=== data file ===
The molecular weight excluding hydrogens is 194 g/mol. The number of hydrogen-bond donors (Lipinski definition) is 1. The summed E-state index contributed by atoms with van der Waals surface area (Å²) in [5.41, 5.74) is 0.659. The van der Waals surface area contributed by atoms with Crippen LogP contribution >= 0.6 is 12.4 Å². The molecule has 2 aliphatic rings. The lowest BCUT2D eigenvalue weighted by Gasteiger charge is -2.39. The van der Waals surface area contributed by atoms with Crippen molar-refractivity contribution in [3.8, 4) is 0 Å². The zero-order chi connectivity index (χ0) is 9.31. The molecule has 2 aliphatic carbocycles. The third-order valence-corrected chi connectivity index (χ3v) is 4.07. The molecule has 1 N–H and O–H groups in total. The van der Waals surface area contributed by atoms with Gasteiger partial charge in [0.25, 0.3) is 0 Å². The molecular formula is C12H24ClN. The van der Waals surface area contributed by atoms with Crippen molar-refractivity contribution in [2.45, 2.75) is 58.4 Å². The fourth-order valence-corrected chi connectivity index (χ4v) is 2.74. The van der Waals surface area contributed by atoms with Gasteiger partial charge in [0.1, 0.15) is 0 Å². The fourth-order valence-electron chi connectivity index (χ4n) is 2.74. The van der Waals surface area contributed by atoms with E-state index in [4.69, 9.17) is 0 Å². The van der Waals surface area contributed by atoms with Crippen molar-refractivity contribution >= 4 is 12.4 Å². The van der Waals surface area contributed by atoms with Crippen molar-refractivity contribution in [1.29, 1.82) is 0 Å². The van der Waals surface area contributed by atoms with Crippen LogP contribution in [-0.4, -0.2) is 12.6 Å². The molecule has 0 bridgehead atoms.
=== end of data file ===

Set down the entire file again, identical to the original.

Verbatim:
The molecular weight excluding hydrogens is 194 g/mol. The number of hydrogen-bond donors (Lipinski definition) is 1. The summed E-state index contributed by atoms with van der Waals surface area (Å²) in [5.41, 5.74) is 0.659. The van der Waals surface area contributed by atoms with Crippen LogP contribution >= 0.6 is 12.4 Å². The molecule has 2 aliphatic rings. The lowest BCUT2D eigenvalue weighted by Gasteiger charge is -2.39. The van der Waals surface area contributed by atoms with Crippen molar-refractivity contribution in [3.8, 4) is 0 Å². The zero-order chi connectivity index (χ0) is 9.31. The molecule has 2 aliphatic carbocycles. The third-order valence-corrected chi connectivity index (χ3v) is 4.07. The molecule has 1 N–H and O–H groups in total. The van der Waals surface area contributed by atoms with Gasteiger partial charge in [0.25, 0.3) is 0 Å². The molecular formula is C12H24ClN. The van der Waals surface area contributed by atoms with Crippen molar-refractivity contribution in [2.45, 2.75) is 58.4 Å². The fourth-order valence-corrected chi connectivity index (χ4v) is 2.74. The van der Waals surface area contributed by atoms with Gasteiger partial charge in [0.1, 0.15) is 0 Å². The fourth-order valence-electron chi connectivity index (χ4n) is 2.74. The van der Waals surface area contributed by atoms with E-state index in [4.69, 9.17) is 0 Å². The van der Waals surface area contributed by atoms with Crippen molar-refractivity contribution >= 4 is 12.4 Å². The van der Waals surface area contributed by atoms with Crippen molar-refractivity contribution in [1.29, 1.82) is 0 Å². The van der Waals surface area contributed by atoms with Crippen LogP contribution in [-0.4, -0.2) is 12.6 Å². The molecule has 0 bridgehead atoms.